Anita Johnson of Christianson & Co. and Tom Schuette of Azure Properties, near the site of a future home to a large Hobby Lobby store.
richard sennott • Richard.Sennott@startribune.com,
A much-needed infusion for a Maplewood mall
- Article by: Don Jacobson
- Special to the Star Tribune
- April 3, 2014 - 2:28 PM
The biggest retail lease transition of 2013’s fourth quarter wasn’t at a trendy lifestyle center like the Shops at West End or a mega-shopping destination such as the Mall of America.
Rather, it was at a largely vacant, 1970s-style neighborhood mall in Maplewood, whose fortunes are being transformed with the landing of a new, 48,000-square-foot Hobby Lobby store.
The Plaza 3000 Center at 3000 White Bear Av. opened in 1975, shortly after the completion of Maplewood Mall across the street. Its owner, Little Canada-based Azure Properties, has seen its fortunes ebb and flow with the ever-changing patterns of local retailers and small-scale chains.
The 111,810-square-foot shopping center started life as a grocery-anchored neighborhood mall, and is probably best known as the former longtime home of Larkin Dance Studio, which was its anchor tenant for 35 years before moving to a new quarters elsewhere in Maplewood.
It currently houses an Old Country Buffet restaurant, a Petco pet supply store and other tenants, such as Party City, Regency Beauty Institute, Salon to Shay and Allstate Insurance.
The most noticeable thing about the center nowadays, however, is its big vacant spaces and largely empty parking lot. Its idle space includes a large chunk just vacated in March by the value retailer Tuesday Morning. Some spaces in the mall have been vacant for as long as three years.
The center also must contend with a wide interior pedestrian hallway. Such hallways were commonly built as amenities in ’70s-era centers as a way to battle the Minnesota climate. Now they are considered little more than unproductive space, and only a few remain in existence.
But with the coming of Hobby Lobby, Plaza 3000’s vacancy rate will plunge from 41 percent to just 2 percent, said Anita Johnson, who along with Lisa Christianson of Christianson & Co. Commercial Real Estate Services represented Azure Properties in the transaction.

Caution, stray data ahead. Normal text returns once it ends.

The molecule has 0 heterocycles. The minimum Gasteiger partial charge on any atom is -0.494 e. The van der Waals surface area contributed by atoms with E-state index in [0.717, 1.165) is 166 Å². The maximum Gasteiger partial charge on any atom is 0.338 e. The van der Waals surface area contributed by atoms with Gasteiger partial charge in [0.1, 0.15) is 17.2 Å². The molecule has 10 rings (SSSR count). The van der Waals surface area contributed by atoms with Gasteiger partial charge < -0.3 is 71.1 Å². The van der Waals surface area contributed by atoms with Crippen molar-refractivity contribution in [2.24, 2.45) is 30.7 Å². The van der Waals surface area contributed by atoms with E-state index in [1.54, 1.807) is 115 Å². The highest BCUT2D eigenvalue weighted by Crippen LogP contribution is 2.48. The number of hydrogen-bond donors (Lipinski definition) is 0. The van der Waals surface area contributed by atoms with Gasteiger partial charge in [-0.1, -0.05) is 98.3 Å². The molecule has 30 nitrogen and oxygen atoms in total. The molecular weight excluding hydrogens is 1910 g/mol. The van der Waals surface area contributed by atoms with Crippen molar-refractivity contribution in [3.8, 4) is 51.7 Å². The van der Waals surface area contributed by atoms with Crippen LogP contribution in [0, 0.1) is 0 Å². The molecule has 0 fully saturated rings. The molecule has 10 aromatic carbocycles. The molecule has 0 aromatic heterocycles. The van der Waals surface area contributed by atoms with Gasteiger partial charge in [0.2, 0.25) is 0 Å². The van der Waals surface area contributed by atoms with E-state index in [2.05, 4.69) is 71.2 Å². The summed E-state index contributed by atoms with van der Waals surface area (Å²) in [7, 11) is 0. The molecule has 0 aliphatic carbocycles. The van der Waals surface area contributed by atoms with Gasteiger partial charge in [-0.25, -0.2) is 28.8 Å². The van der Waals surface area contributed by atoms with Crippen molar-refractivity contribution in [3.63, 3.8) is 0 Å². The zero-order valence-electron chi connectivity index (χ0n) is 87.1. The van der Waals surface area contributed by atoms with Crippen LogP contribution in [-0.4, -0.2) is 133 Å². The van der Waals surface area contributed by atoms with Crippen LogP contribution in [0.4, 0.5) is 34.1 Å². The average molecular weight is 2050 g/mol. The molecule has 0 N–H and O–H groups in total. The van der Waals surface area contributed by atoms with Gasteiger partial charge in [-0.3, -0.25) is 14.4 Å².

Johnson said the deal came together two years after she reached out to the 600-store, Oklahoma City-based arts and crafts retailer, which is planning to open up to 15 locations in the Twin Cities. Its first metro-area store debuted in February in a 50,000-square-foot former Sportsman’s Warehouse space in Woodbury.
“In June, I got a call from [retail broker] Bob Minks [of Colliers International], who was handling the Hobby Lobby account,” she said. “He said they were interested in coming to Maplewood.”
What followed was a series of negotiations over the lease rates and how to pull off the biggest transformation in the neighborhood mall’s history, essentially converting a big part of it from multitenant to single-tenant space.
Johnson said the amount Hobby Lobby ultimately signed for remains confidential, but added that the changes made to the mall will be profound, including eliminating much of the troublesome interior hallway, boosting rentable space by nearly 10,000 square feet.
Tom Schuette, Plaza 3000’s longtime property manager, said Azure Properties is kicking in a significant amount of “replacement power” to land the big deal, including walling off the new space from the rest of the mall and construction of a new entrance.
“The electrical service will be all new, and is extremely large,” he said. “We have to build a loading dock behind the building that they can back semitrailers up to. We will have to reroute underground gas lines to do that.”
Hobby Lobby, meanwhile, will be responsible for building out its own space.
“We’re shooting for an Oct. 1 opening,” Scheutte said, assuming the long winter freeze abates soon enough to allow for underground utility work.
The pair said the deal shows that owners of long-vacant retail space in even the hardest-to-fill malls can ultimately find takers in the current market if they occupy prime locations and are willing to perform upgrades.
Don Jacobson is a St. Paul-based freelance writer and former editor of the Minnesota Real Estate Journal.
© 2016 Star Tribune